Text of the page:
CEO Jonathan Neman explained that the change was pretty much a no-brainer, since only 10 percent of all sales were actually made with cash. When the company tested the switch, it found that service times got faster because staff didn't have to count and store money. Not to mention that the stores will be at less risk of robbery since there's no tasty safe full of notes kept on the premises.
The first stores to demonetize will be in New York, California, Illinois and Pennsylvania, starting on January 17th, 2017. In March, outlets in Maryland, Virginia and D.C. will follow suit, although no solid date has been announced as of now. One holdout from the change is Boston, which will continue to accept cold, hard currency thanks to a quirk of the local state laws.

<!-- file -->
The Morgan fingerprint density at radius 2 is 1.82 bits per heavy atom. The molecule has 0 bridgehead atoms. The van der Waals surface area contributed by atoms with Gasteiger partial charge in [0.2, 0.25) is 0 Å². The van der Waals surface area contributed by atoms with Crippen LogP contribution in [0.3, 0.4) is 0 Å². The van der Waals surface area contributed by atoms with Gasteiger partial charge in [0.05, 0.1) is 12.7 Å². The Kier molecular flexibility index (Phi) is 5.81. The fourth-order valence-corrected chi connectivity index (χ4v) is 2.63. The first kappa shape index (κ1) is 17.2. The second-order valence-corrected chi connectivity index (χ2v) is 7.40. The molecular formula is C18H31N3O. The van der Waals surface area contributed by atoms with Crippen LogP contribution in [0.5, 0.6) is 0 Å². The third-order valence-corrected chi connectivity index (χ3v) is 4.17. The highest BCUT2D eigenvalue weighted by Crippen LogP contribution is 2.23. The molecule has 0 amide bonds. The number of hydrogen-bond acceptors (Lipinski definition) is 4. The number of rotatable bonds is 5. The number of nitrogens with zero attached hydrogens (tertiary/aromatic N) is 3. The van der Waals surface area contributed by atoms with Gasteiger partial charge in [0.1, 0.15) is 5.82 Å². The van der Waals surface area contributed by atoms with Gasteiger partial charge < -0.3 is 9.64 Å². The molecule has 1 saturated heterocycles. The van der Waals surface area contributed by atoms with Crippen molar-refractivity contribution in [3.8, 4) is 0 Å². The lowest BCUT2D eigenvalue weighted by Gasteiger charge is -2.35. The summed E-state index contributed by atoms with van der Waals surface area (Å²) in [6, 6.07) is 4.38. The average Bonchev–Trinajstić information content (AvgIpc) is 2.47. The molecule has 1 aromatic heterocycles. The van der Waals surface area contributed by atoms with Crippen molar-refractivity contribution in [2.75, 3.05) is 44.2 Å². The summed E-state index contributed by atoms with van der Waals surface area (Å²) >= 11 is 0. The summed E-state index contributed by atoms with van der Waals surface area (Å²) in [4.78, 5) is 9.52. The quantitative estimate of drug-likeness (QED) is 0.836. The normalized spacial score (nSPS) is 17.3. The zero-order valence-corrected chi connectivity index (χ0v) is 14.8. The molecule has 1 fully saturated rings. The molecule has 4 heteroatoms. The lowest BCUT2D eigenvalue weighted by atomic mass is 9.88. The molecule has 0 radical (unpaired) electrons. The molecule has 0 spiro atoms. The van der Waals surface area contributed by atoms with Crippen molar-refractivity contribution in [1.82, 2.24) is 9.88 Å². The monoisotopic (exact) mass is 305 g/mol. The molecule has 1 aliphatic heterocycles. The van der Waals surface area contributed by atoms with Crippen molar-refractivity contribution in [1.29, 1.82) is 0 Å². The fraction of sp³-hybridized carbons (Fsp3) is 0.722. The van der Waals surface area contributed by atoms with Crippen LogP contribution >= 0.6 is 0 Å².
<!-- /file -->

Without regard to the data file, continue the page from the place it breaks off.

Expect to see plenty more stories like this in 2017 as companies gently push users towards ditching purses full of coinage. India, in the hope of reducing counterfeit money, terrorism and fraud, announced an overnight withdrawal and replacement of high-value paper notes. The speed of the move, coupled with a lack of preparation, caused an economic crisis, the effects of which are still being felt -- and that was just with some notes.
Other governments may not decide to copy the subcontinent's "Rip the Band-Aid off" approach, but rest assured, regulators will be watching how India's experiment plays out with keen interest.